iron 6-pounders. The ammunition is good with a few exceptions. One limber chest is defective; it has neither horses nor caissons.
Fifth. Milton Artillery: Company B, Captain Abell, was not inspected, as your telegram came for me to return to Charleston. Company A, Captain J. L. Dunham: Of this command there is but one section, a 12-pounder howitzer, and one 12-pounder Napoleon,soon to be turned over to the ordnance department and a four-gun Napoleon battery issued. The section now in service is out of order. The horses are extremely inferior and have been brought form Palatka to Gainesville to recruit, but from the difficulty in procuring forage, I requested Major-General Anderson to permit them to come to Lake City. It was agreed to. Captain Dunham can there better reorganize his company, most of whom are now detailed. The command could not be minutely inspected from this cause, and the ammunition report was not considered requisite, as the guns are to be turned over. No complaint is made of the ration. Upon a former inspection this command was drilled and was found conversant with tactics.
Sixth. Kilcrease Artillery, Captain F. L. Villepigue: A more favorable report of this battery might be made if the command admitted it. The men are not well drilled, and in mechanical maneuvers, which are necessary, they are particularly deficient. The camp is not regularly built, which perhaps arises from want of material. The men do not appear disciplined. No camp guard is kept, though it is an advanced post. The captain informs me he does not think one necessary, but without this there is no guarantee that his camp may not be entered by any disaffected person, and his guns spiked and other damage done. It is recommended a guard be ordered from headquarters. The battery horses are guarded and are in fair condition and well stabled. The practice of permitting the men to use them should be abandoned. Three are reported unserviceable and should be surveyed. The chests are badly packed. The harness is in good order except the collars. The spare wheels do not fit and are therefore useless extra weight. The ammunition with a few exceptions is good. Your attention is drawn to the accompanying letter, marked A. Private Pickett, of this battery, has not a change of clothing even in this warm climate, and many are without shoes, an indispensable [article] to health, as the camp is upon extremely damp ground. The camp has no skins. NO complaint is made against rations. The status of the company is to be found appended.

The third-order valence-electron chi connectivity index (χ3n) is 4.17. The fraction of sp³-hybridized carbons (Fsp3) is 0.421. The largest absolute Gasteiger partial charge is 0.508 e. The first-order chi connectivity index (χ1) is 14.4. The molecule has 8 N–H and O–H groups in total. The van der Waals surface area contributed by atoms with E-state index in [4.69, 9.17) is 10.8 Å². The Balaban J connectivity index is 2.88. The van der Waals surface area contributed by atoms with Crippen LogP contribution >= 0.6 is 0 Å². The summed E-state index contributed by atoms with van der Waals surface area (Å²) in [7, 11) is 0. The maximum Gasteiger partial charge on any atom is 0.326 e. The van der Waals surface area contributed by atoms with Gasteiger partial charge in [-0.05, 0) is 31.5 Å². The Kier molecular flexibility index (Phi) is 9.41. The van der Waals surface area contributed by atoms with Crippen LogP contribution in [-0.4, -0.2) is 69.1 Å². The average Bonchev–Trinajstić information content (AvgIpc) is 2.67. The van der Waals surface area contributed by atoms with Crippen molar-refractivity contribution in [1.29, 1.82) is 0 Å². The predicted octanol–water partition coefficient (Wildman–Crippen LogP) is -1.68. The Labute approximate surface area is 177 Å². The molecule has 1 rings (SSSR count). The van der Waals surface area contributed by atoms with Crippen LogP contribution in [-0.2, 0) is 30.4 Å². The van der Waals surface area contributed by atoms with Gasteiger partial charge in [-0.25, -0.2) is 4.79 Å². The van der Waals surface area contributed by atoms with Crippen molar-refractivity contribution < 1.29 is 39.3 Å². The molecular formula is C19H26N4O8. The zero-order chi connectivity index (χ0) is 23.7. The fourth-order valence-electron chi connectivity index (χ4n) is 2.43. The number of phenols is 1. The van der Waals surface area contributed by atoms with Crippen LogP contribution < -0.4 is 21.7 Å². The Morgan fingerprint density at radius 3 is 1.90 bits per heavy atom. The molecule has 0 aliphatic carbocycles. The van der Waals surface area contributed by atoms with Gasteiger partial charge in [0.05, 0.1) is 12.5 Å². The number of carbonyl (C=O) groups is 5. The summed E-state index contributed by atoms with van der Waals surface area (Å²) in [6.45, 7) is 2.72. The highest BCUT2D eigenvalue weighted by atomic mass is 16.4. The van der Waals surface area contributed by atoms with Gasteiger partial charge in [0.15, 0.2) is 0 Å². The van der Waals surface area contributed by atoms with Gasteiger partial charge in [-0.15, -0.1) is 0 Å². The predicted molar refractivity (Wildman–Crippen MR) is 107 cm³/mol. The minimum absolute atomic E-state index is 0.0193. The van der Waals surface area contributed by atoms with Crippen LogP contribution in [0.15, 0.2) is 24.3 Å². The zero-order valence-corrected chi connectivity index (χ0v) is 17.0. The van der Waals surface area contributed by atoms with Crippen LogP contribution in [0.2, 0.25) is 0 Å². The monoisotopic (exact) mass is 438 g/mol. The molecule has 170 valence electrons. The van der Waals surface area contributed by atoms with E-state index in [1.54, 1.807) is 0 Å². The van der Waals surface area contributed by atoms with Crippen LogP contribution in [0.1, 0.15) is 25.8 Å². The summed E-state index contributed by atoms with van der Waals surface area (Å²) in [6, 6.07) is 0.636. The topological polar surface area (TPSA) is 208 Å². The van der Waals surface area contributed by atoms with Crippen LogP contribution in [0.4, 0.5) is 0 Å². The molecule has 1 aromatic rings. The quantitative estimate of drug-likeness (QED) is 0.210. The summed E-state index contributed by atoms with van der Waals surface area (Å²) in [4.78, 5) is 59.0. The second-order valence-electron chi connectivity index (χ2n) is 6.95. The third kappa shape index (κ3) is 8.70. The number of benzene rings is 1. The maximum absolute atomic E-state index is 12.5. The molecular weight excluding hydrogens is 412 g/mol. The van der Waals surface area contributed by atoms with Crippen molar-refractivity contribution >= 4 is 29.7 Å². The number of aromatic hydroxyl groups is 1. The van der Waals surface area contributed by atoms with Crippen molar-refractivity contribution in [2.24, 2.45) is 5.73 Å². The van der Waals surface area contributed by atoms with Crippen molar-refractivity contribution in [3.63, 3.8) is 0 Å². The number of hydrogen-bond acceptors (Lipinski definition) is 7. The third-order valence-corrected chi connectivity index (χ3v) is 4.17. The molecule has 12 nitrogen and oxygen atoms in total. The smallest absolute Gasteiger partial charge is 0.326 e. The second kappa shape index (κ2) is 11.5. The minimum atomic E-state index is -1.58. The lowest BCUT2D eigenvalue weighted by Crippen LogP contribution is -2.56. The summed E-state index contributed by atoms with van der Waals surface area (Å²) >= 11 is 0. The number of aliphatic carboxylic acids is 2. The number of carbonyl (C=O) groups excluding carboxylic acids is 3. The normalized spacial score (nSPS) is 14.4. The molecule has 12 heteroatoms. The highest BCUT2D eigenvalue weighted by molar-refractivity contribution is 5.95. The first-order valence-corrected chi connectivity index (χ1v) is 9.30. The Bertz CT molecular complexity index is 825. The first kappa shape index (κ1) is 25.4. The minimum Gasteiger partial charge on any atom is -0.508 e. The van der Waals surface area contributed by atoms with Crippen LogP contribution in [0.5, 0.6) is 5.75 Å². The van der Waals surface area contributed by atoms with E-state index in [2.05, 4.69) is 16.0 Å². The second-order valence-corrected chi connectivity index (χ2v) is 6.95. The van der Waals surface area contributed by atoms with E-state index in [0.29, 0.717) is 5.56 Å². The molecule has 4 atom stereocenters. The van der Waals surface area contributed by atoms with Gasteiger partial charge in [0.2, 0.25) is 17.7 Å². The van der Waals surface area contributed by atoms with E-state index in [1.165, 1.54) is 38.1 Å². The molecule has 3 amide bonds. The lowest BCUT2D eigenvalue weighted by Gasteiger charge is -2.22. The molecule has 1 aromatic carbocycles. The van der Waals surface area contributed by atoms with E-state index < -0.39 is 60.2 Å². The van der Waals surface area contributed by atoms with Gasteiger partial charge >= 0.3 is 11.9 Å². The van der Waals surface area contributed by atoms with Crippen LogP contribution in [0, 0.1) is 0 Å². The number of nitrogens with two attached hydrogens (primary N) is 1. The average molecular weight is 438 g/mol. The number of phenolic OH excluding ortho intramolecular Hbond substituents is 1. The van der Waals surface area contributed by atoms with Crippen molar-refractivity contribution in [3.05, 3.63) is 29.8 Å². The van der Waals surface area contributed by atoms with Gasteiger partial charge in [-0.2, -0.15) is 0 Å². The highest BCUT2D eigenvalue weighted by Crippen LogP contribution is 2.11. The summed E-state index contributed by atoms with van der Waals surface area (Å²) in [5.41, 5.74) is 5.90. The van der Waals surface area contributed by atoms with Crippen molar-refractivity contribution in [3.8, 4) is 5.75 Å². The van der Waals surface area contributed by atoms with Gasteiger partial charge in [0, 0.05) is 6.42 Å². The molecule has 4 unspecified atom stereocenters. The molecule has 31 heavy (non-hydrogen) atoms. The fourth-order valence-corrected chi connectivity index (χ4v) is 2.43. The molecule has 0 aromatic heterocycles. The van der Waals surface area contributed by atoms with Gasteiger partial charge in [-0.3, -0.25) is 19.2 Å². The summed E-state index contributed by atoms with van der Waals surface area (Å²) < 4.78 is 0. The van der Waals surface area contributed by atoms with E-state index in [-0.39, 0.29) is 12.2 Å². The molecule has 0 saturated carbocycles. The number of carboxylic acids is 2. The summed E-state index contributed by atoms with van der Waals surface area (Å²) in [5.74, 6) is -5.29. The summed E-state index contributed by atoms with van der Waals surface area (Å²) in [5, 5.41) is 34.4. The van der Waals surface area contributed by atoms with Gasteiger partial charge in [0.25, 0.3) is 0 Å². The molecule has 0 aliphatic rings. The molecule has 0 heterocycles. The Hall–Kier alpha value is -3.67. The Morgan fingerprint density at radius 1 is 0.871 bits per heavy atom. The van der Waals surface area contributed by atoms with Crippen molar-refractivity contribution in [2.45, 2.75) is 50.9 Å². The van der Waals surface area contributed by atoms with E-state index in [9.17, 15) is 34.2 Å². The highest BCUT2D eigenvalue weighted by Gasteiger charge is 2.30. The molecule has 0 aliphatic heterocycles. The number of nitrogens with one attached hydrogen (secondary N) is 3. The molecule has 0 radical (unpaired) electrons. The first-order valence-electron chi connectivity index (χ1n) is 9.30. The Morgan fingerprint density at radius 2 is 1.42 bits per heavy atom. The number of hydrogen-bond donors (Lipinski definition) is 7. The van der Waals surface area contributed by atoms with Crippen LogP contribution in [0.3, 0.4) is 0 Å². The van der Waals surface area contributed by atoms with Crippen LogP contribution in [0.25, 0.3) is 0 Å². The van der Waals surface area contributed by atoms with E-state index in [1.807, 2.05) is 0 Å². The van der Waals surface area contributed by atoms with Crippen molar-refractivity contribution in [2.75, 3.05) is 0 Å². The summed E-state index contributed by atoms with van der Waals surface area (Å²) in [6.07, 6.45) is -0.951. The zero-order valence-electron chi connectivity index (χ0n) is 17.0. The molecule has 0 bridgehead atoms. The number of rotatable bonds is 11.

Seventh. Horse artillery: of this there is a section at Camp Milton, under command of Lieutenant T. J. Bruton, one 3 1\2-inch rifle, and one 12-pounder boat howitzer. For this section there are but 16 privates as drivers and cannoneers, so that even now, before accident of any kind reduces them, the guns must be worked by 3 men. You then just must judge of the efficiency of the organization. The horses of the battery are in fair order and the harness good, but the horses of the cannoneers are indifferent, and one of them unserviceable. As the guns were at Lake City undergoing repairs, the detachment was not drilled; indeed, the detachment seems to have but little organization. Lieutenant Bruton reports the general orders not received, and the articles of war not read.
Eighth. In connection with this report i would suggest that Captain John H. Tiller's company be sent as a garrison to Hammock's landing battery. They are light artillerymen, but their guns have been